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Friday, July 26, 2013

Roast Chicken with Lemons - Gutsy Cooks Club

You would not want to get gutsy with this chicken recipe.  There are plenty of other recipes for roast chicken that allow you all the creativity in the world, but this one is so simple it's magic:  no basting, no herbs, no stuffing, no butter, no oil, no garlic, no onion.  You need a chicken, a lemon or two, and salt and pepper.  That's it.

This is the chicken all ready to go into the oven.  One lemon, cut in half, is in the cavity.  (The recipe calls for 2 "rather small" lemons, but all I had was rather large ones).  I stabbed each half 20 times with a trussing needle.  That was the most complicated part of the recipe.  You just plot it in an pan, without butter, oil, or even cooking spray.  "This bird is self-basting so you need not fear it will stick to the pan."  That is exactly what I feared, but, indeed, it didn't happen.

You turn it once and, after it's roasted for a while breast side up, you crank the oven up to 400 to let it brown.  Look how nice and brown it is!  Observe those juices in the bottom of the pan!  They make a wonderful little sauce--just pour them out and whisk.

I served with very simple sides:  mashed potatoes and sauteed zucchini and cherry tomatoes with basil and dill.  Anything would work because the chicken is the star:  simple, but perfectly moist and flavorful.  Really, this is a chicken recipe to treasure.

Here is the poor carcass after it's been picked over.  Happily, nearly half of it is left over.


Jim:  "I give it a 9.  Do you want to know why I didn't give it a 9 1/2?  Because I had to carve it at the table and it made a mess.  I wish I could have carved in the kitchen."
Me:  "Who said you had to carve it at the table?  I just said it's supposed to be served right away, no resting."
Sarah:  "Yeah, dad, I think you'd better give it back that half-point."
Me:  "OK, I'm going to give it 9 1/2 to make up for the half-point that Jim unfairly took away from it."
Sarah:  "I'm not going to get involved in this and I refuse to rate it.  Without rating it, I will have to say it's damn good chicken."

Sunday, July 14, 2013

Risotto with Spring Vegetables - Gutsy Cooks Club

I've made risotto before, and it's not really hard--it just takes a lot of stirring.  This time, I followed the directions slavishly, even to the point of using a vegetable peeler to take the skin off the tomato.  It did turn out beautifully, although I'm not sure it was fantastically superior to other efforts that were more slapdash.  Even though we're supposed to be "gutsy," I was rule-following.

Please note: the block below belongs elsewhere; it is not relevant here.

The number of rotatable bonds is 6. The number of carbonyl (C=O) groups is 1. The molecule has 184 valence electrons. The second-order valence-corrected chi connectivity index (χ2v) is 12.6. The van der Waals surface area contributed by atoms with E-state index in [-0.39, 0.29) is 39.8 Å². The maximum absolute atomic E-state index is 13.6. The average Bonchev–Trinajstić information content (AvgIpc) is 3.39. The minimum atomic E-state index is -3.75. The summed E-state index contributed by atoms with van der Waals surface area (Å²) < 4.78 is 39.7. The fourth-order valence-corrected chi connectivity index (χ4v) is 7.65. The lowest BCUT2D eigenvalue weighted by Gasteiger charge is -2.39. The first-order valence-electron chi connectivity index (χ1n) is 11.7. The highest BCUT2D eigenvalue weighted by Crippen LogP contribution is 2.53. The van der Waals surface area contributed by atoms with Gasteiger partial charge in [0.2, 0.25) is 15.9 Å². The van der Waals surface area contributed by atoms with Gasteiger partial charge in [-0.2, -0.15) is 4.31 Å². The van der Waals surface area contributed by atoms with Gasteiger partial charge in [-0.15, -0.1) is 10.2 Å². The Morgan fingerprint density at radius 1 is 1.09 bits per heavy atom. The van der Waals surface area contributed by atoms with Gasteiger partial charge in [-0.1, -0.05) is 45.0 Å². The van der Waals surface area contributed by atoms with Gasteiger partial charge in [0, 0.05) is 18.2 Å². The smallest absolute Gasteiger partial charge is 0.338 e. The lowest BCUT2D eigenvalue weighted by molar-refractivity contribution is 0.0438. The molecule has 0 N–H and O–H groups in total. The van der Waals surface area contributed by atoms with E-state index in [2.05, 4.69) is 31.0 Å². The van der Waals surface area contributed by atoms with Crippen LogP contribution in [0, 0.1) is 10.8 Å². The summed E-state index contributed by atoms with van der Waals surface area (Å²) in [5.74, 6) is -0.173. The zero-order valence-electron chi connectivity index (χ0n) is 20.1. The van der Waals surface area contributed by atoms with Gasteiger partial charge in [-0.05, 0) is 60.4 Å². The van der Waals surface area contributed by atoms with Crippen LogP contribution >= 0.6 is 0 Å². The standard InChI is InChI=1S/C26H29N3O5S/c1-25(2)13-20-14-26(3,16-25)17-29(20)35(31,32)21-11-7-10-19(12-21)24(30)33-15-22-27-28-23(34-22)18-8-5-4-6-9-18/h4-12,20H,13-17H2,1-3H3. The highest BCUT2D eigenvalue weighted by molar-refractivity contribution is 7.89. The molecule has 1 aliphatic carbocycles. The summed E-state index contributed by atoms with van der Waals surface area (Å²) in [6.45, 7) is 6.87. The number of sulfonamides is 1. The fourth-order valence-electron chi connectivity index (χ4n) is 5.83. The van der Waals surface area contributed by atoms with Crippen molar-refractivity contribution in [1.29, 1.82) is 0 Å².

There--1/3 cup of carrots and celery; 1/2 cup of peas; one whole tomato; one whole zucchini.  All diced in rather uniform pieces instead of my usual careless chop.

Rule 1 for good risotto:  Use good rice, imported from Italy.  I once bought a big box of faux Arborio (just labeled "rice for risotto."  Penny wise and pound foolish.  It didn't absorb the liquid or become creamy.

Rule 2 for good risotto:  Make sure that every grain is covered with oil before you start adding the liquid.

Rule 3 for good risotto:  Add hot liquid about a half-cup at a time, stirring until the rice absorbs the liquid.

Rule 4 for good risotto.  Stir like a maniac.  Stir all the time.  Make sure the rice doesn't stick to the bottom of the pot.

When rice is almost done, add butter and parmesan off-heat.  Stir some more.  Serve.  It's good stuff.  This version had zucchini, onions, carrots, celery, peas, tomato, and shredded basil.  It tasted healthy and fresh.  But you could add almost anything (and that's where the gutsiness would come in).


Jim:  9.  I like it a lot.  It's really good, but it doesn't have that element of surprise that would make me go even higher.  (Clearly, Jim wants the cook to be gutsier.)

Me:  9 1/2.  I love risotto, so I'm inclined to give it a high number anyway, and I thought this was perfectly made, if I do say so myself.

Sunday, July 7, 2013

Panzanella Salad with Olive Oil Bread - Gutsy Cooks Club